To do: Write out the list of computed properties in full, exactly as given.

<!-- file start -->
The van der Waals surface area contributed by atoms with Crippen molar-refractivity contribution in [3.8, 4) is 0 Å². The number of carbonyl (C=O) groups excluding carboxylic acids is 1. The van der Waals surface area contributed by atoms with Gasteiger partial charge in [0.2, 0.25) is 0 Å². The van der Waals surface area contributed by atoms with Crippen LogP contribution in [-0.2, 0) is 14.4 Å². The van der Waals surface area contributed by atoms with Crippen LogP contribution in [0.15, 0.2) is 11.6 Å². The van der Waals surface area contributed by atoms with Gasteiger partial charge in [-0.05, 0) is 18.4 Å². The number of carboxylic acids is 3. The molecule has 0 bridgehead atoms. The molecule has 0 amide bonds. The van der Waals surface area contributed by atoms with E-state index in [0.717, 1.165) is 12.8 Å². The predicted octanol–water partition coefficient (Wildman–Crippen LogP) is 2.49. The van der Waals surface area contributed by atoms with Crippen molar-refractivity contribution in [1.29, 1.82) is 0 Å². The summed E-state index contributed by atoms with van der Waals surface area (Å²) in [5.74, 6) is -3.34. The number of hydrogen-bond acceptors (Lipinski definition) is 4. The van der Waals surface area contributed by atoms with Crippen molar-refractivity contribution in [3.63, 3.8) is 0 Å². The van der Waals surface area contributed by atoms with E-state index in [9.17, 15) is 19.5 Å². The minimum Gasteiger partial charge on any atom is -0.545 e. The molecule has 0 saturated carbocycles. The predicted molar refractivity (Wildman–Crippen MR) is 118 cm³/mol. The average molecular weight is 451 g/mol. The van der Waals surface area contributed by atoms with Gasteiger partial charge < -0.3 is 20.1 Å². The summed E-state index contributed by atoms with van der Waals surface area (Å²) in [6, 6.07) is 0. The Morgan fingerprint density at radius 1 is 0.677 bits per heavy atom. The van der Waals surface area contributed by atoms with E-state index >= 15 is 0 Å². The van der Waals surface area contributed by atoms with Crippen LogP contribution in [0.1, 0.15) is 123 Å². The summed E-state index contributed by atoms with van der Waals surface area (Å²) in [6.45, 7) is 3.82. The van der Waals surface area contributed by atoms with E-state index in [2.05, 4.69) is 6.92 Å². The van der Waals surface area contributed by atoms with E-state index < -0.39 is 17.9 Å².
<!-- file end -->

The van der Waals surface area contributed by atoms with Crippen molar-refractivity contribution in [3.8, 4) is 0 Å². The number of carbonyl (C=O) groups excluding carboxylic acids is 1. The van der Waals surface area contributed by atoms with Gasteiger partial charge in [0.2, 0.25) is 0 Å². The van der Waals surface area contributed by atoms with Crippen LogP contribution in [-0.2, 0) is 14.4 Å². The van der Waals surface area contributed by atoms with Crippen LogP contribution in [0.15, 0.2) is 11.6 Å². The van der Waals surface area contributed by atoms with Gasteiger partial charge in [-0.05, 0) is 18.4 Å². The number of carboxylic acids is 3. The molecule has 0 bridgehead atoms. The molecule has 0 amide bonds. The van der Waals surface area contributed by atoms with E-state index in [0.717, 1.165) is 12.8 Å². The predicted octanol–water partition coefficient (Wildman–Crippen LogP) is 2.49. The van der Waals surface area contributed by atoms with Crippen molar-refractivity contribution in [1.29, 1.82) is 0 Å². The summed E-state index contributed by atoms with van der Waals surface area (Å²) in [5.74, 6) is -3.34. The number of hydrogen-bond acceptors (Lipinski definition) is 4. The van der Waals surface area contributed by atoms with Crippen molar-refractivity contribution in [3.63, 3.8) is 0 Å². The van der Waals surface area contributed by atoms with E-state index in [9.17, 15) is 19.5 Å². The minimum Gasteiger partial charge on any atom is -0.545 e. The molecule has 0 saturated carbocycles. The predicted molar refractivity (Wildman–Crippen MR) is 118 cm³/mol. The average molecular weight is 451 g/mol. The van der Waals surface area contributed by atoms with Gasteiger partial charge < -0.3 is 20.1 Å². The summed E-state index contributed by atoms with van der Waals surface area (Å²) in [6, 6.07) is 0. The Morgan fingerprint density at radius 1 is 0.677 bits per heavy atom. The van der Waals surface area contributed by atoms with E-state index >= 15 is 0 Å². The van der Waals surface area contributed by atoms with Crippen LogP contribution in [0.1, 0.15) is 123 Å². The summed E-state index contributed by atoms with van der Waals surface area (Å²) in [6.45, 7) is 3.82. The van der Waals surface area contributed by atoms with E-state index in [2.05, 4.69) is 6.92 Å². The van der Waals surface area contributed by atoms with E-state index < -0.39 is 17.9 Å².